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Fathers of the Year

by Matthew Skoufalos

What are your memories of your father? What lessons do you wish your kids could learn from you? What are the worst jokes you've gotten away with? Those are the questions we asked four South Jersey dads—a CEO, a landscape artist, an independent contractor, and a doctor—whose loved ones nominated them as Father of the Year for 2013. The one thing these fathers have in common? They make time with their kids on a one-on-one level. To those of you who have already learned this: we salute you, too (thanks, Dad). Here are four short stories of South Jersey men taking the time to be there.

Michael Palcko (pictured)
Lots of parents make grand gestures to put a smile on their children’s faces, but Glendora-based contractor Michael Palcko took that idea to a whole new level—and made the idea of a simple pool a bit obsolete. Last summer, he spent two months building a fully functioning water park in their backyard out of PVC pipes and other supplies.
What came together was a park complete with slides, water cannons and a dump bucket for his kids, neighbors and friends to enjoy.
If that wasn't enough, he followed that up with homemade snow during the mild 2012 winter to make sure his kids—2-year-old Dylan and 8-year-old Branden—got to experience a winter wonderland.
“At the end of the day, when I come home from work and the windows are open, all I can hear is ‘Daddy’s home! Daddy’s home!’” Palcko says. “I’m never sure if they are waiting for a hug, or waiting with water balloons to ambush me.”
A fitting tribute for a dad whose kids “look at me like I’m a superhero.” (“I’m not saying that I am,” Palcko says, “but I don’t correct them.”)
Projects like that are just part of his involvement in his children’s lives, says his wife, Jennifer. Palcko also coaches his son’s Little League teams, regularly takes them fishing and paintballing, and occasionally plays baseball in the house, to Jennifer’s chagrin.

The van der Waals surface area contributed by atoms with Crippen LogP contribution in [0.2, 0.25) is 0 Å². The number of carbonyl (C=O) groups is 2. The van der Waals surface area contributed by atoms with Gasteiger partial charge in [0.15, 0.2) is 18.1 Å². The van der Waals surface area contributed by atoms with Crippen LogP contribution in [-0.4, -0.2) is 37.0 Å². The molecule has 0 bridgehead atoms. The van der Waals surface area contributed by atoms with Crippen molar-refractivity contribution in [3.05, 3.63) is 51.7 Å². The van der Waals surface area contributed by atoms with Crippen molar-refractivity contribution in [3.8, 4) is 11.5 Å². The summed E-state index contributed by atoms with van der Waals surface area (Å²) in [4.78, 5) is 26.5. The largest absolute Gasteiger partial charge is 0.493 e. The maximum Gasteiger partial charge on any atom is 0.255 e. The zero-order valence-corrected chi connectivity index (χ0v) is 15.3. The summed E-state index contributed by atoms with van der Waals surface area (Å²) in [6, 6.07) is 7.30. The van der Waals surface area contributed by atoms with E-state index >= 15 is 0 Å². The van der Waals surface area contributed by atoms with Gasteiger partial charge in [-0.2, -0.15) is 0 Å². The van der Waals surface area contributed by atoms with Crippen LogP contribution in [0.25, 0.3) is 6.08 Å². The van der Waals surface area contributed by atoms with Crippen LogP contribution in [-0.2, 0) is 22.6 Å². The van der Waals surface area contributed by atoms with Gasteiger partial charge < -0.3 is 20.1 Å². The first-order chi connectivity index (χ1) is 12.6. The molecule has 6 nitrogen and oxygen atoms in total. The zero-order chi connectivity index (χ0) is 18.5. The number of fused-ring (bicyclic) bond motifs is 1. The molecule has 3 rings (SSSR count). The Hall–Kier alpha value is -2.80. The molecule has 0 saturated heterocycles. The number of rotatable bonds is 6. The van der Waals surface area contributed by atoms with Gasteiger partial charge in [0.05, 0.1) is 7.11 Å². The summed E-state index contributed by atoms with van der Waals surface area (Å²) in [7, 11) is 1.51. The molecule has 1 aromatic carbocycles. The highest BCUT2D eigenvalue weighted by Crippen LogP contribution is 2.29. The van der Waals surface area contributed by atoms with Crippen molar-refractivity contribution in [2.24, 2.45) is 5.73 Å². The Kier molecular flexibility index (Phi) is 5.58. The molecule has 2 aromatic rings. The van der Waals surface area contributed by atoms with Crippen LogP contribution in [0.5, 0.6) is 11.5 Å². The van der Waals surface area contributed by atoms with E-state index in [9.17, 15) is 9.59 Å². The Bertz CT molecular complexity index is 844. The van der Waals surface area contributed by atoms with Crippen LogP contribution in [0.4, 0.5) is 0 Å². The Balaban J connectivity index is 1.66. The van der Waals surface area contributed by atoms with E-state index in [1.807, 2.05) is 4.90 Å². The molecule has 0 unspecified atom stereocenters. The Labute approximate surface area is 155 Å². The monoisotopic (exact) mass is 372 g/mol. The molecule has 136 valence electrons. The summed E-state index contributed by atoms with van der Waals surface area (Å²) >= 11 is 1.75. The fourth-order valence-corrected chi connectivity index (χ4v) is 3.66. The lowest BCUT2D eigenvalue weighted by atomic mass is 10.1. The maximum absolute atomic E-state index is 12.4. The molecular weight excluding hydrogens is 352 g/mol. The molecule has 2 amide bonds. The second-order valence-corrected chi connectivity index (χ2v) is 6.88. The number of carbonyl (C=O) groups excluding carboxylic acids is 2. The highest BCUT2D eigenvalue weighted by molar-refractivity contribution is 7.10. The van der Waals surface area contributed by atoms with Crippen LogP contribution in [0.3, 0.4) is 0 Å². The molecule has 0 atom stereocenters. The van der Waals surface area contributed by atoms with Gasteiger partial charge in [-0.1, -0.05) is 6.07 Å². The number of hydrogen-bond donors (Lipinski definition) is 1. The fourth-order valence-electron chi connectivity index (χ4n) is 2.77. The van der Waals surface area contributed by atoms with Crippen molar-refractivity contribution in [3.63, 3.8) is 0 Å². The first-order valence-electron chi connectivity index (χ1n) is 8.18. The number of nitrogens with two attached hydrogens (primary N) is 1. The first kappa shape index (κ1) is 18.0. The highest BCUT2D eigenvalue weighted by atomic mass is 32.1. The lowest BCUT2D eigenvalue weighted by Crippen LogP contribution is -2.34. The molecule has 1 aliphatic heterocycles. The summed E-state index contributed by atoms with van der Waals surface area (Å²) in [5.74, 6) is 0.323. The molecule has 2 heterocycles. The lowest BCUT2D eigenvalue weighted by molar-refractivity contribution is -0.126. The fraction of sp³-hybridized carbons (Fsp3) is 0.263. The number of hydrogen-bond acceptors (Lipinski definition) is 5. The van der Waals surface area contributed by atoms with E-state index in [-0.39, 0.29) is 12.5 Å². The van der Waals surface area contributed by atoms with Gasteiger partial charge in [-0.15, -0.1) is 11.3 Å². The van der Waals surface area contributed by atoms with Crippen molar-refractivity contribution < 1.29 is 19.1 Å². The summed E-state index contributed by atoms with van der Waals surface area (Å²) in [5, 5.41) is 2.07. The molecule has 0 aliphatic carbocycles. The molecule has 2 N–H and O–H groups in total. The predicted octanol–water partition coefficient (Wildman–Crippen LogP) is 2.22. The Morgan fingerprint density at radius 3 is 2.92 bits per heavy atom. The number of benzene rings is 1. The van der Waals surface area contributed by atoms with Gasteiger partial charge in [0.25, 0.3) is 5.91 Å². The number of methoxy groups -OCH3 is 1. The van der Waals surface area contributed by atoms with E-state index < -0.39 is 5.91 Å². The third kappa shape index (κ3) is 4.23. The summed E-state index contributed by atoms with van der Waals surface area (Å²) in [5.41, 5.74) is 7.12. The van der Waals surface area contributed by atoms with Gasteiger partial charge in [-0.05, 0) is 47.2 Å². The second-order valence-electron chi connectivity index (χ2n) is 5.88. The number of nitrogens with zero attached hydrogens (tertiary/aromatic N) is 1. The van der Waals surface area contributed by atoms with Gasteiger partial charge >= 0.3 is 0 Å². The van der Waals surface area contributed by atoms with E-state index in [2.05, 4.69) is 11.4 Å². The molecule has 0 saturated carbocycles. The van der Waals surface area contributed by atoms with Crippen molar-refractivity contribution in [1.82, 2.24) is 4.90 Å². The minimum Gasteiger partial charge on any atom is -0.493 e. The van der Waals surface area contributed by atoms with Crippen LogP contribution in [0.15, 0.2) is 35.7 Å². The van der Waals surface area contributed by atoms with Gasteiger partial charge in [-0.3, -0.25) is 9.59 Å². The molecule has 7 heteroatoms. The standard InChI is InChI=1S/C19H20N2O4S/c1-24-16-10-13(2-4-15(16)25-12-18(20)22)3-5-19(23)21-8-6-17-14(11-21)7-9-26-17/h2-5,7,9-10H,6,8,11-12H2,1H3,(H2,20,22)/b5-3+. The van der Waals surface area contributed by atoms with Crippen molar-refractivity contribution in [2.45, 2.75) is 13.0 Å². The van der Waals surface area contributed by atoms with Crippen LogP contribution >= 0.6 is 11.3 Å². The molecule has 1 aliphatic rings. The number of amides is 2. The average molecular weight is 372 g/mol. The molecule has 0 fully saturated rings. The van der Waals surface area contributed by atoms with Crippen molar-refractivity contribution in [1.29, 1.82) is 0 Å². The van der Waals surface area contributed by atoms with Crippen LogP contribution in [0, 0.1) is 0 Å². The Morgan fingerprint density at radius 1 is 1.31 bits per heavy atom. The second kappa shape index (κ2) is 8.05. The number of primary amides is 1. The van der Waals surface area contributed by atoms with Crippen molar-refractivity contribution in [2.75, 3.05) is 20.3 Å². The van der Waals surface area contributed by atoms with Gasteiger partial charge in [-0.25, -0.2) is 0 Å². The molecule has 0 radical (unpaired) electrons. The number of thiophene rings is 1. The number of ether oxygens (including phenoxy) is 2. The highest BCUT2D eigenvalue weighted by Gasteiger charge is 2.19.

“It’s all about them,” Palcko says. “My biggest surprises about what goes into being a dad are that my kids add fuel to my fire, and I can get away with being myself by acting like a kid and it’s cool.”
To that end, he says he’s not too proud to tease his boys; say, for instance, by telling them that he’s got Bieber Fever, and running around the house shouting it. “They get embarrassed,” he says. “The only difference between them and me is that I have power tools.”
Some of the best teaching moments as a dad come when he takes the boys fishing, he says, because “the excitement in my son’s face when he catches a big fish is more rewarding than winning the lottery—because he did it all by himself.”
“My own father was never there for me or my own family,” he recalls, “so I learned how to be a wonderful parent from my mother. It has influenced me because I know how important it is to be there for my children as a good father and role model.”
But even with all the excitement of a backyard water park (or ski slope), it’s the small moments Palcko wants his kids to cherish: bedtime stories, tickling, and going to ball games.
“It’s not about who has the most toys,” he says. “It’s about spending quality time with one another.”

Tim Kerrihard
It took Moorestown residents Tim and Susan Kerrihard four years to get pregnant, Tim says, “so there was always a lot of anticipation” until the news was finally confirmed.
“Both of us were almost in shock, actually.”
Looking back on that moment now, however, he adds, “Somehow, when [Susan] told me, it was as if I almost knew what was going to come out of her mouth. It was fantastic.”
For Kerrihard, fatherhood in the years that followed has been fueled by the excitement of that moment. As the president and CEO of the YMCA of Burlington and Camden Counties, Tim has long days, but gives up all of his spare time for his family, Susan says.
“He loves to act silly, come up with fun games to play, or help out at the kids’ sporting events,” she says.
Kerrihard does confess a fondness for making up goofy songs to speed up everyday tasks—and admits that his children Sydney, 9, and Tommy, 7, aren’t shy about telling him how bad they are—“but it’s all in fun,” he maintains.
By comparison, Kerrihard’s own father “is a man of few words, even a bit stoic,” he says, but from his dad, who volunteered to coach his sports teams, Kerrihard learned what it meant to be “a real family and community man.”
“His love for me and my siblings is deep and passionate,” Kerrihard says, “and I now understand how he feels about his kids, because I think I probably feel the same way about mine.”
Kerrihard says the biggest lessons he wants to leave his children are mostly about perspective: “having a real sense of joy about life, showing tolerance, appreciation and love for others, and finding out what you are passionate about.”
“I absolutely love watching Sydney and Tommy develop, as individuals and together as best friends,” Kerrihard says. “They’re just 14 months apart and really get along well together.”